Personal profile


Assumptions challenged in crime, justice and migration research

Dr Marie Segrave's work into human trafficking, migrant labour exploitation, women prisoners and policing challenges the status quo. As a critical criminologist, her research challenges the assumptions that drive legislation and policy in Australia and internationally. 

Marie was awarded a prestigious ARC DECRA Fellowship for 2014-2018, for research focused on unlawful migrant labour in Australia. Her research is focused on the intersection of regulation, exploitation and vulnerability. It builds on her body of work focused on human trafficking, migration and mobility across other ARC projects. More information about this project and key research findings and outputs can be found at The Border Crossing Observatory.

Marie's aim in challenging preconceived notions, prevalent within our legal system, is to help create more effective policies that have better outcomes for individuals and for society in general. She says most government policy on human trafficking and migrant workers is based on assumptions about what individuals want and need when migrating for work, and a refusal to recognise the impact that immigration and labour regulation can have on sustaining exploitative practices.

More recently, Marie has worked in collaboration with the Monash Gender and Family Violence program on risk identification in the context of family violence in Victoria, following the recommedendations of the Royal Commission into Family Violence, and she is leading a large research project focused on temporary migration and family violence in partnership with inTouch Multicultural Centre Against Family Violence. 

Tracking the dynamic between migration patterns, personal safety and national security was the subject of Marie's Australian Research Council (ARC) Discovery project, Fluid Security in the Asia Pacific.  With Professor Sharon Pickering, Dr Leanne Weber and Dr Claudia Tazreiter, Marie is mapping the movements and experiences of people working in Australia on temporary visas as they travel between their homeland and communities in Australia. The project focused on migrants from China, Tonga, Indonesia and Samoa. More information about that project can be found here.

Another of Marie's projects, working with Victoria Police, is revealing the true nature of police work in their interaction with crime victims. Funded through an Australian Research Council (ARC) Linkage Grant, it details police experiences with crime victims - a significant but largely unheralded aspect of their work. This project included a nation-first interview based project, with unprecedented access to police via hundreds of interviews. A major report for this project, and a recent article on family violence and policing can be found here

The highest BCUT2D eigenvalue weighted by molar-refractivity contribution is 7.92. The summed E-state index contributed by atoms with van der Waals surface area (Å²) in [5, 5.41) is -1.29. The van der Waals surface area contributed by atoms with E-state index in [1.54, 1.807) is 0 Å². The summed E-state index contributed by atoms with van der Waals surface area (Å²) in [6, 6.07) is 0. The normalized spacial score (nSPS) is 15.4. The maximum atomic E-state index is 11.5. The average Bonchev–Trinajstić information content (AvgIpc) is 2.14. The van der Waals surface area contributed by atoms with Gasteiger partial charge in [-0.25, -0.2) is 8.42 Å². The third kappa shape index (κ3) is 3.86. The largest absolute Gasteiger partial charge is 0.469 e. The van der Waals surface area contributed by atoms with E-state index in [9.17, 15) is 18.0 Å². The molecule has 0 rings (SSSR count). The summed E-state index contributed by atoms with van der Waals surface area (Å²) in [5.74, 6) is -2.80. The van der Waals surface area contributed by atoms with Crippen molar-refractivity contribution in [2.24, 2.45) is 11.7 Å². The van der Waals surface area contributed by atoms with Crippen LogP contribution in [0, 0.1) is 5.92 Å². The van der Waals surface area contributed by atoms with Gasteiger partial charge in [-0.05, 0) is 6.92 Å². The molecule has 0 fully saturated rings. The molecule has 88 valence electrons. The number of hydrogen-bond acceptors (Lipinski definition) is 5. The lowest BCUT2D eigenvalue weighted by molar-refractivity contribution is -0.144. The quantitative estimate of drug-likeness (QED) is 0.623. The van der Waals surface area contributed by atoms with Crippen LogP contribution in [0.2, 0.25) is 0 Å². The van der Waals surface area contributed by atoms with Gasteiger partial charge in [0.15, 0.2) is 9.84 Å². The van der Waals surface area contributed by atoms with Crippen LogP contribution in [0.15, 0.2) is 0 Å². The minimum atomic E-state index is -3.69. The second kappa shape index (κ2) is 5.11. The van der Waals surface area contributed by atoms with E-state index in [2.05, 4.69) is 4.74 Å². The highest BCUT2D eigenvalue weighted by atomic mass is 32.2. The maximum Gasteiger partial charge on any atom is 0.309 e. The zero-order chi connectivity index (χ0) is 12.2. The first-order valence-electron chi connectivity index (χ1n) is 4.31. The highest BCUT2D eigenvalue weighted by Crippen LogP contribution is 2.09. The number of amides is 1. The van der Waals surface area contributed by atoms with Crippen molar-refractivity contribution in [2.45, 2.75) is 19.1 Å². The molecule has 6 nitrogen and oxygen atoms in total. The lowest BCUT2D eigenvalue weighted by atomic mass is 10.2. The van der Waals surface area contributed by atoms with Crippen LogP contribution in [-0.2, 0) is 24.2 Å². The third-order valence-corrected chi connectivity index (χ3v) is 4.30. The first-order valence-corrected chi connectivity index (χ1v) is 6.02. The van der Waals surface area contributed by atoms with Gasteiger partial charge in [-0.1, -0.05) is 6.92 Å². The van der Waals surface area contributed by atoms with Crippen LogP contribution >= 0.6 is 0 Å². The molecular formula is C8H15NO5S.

As a feminist critical criminologist, Marie is no stranger to research that tests the underlying assumptions people hold - including her own. 'One of the most important things about doing this kind of work is you are constantly being challenged yourself,' she says.


  • Human Trafficking
  • Temporary Migration
  • Labour Exploitation and Temporary Migration
  • Policing and Victims of Crime
  • Women and Imprisonment
  • Family Violence

Network Recent external collaboration on country level. Dive into details by clicking on the dots.

Projects 2010 2019

Research Output 2004 2018


Segrave, M. & Vitis, L. 30 May 2017 Gender, Technology and Violence. Segrave, M. & Vitis, L. (eds.). 1st ed. Abingdon Oxon UK: Routledge, p. 118-124 7 p. (Routledge Studies in Crime and Society; vol. 32)

Research output: Chapter in Book/Report/Conference proceedingChapter (Book)


Segrave, M. T. 27 Apr 2017 Oxford Bibliographies. Oxford University Press, p. 1-12 12 p.

Research output: Chapter in Book/Report/Conference proceedingEncyclopaedia / Dictionary Entry

Exploited and Illegal: Unlawful migrant workers in Australia

Segrave, M. T. 25 Jul 2017 Monash University: Monash University. 65 p.

Research output: Book/ReportOther Report

Open Access

Gender, Technology and Violence

Segrave, M. T. (ed.) & Vitis, L. E. (ed.) 2017 1st ed. Abingdon, Oxon, UK: Routledge. 142 p. (Routledge Studies in Crime and Society; vol. 32)

Research output: Book/ReportEdited Book


Allen Austin Bartholomew Award 2017

Bree Alice Carlton (Recipient) & Marie Therese Segrave (Recipient), 6 Dec 2017

Prize: Prize (including medals and awards)

Dean's Award for Excellence in Research Impact and Engagement

Judith McCulloch (Recipient), Jane Maree Maher (Recipient), Kate Esther Fitz-Gibbon (Recipient), Marie Therese Segrave (Recipient) & James Andrew Roffee (Recipient), 2016

Prize: Prize (including medals and awards)

Activities 2014 2017

  • 3 Public event
  • 1 Submissions to industry or govt committees, commissions and inquiries
  • 1 Editorial responsibility
  • 1 Peer review responsibility

Report launch: Temporary migration and family violence.

Segrave, M. T. (Contributor)
12 Oct 2017

Activity: Public event

Punishment and Society (Journal)

Segrave, M. T. (Guest editor), Spivakovsky, C. (Guest editor), Eriksson, A. M. (Guest editor)
15 May 2017

Activity: Peer review responsibility

The Power of Reform: Imprisonment and mental health in Victoria

Eriksson, A. M. (Contributor), Segrave, M. T. (Contributor), Spivakovsky, C. (Contributor)
23 Feb 2017

Activity: Public event

Punishment and Society (Journal)

Eriksson, A. M. (Guest editor), Segrave, M. T. (Guest editor), Spivakovsky, C. (Guest editor)
1 Apr 2017

Activity: Editorial responsibility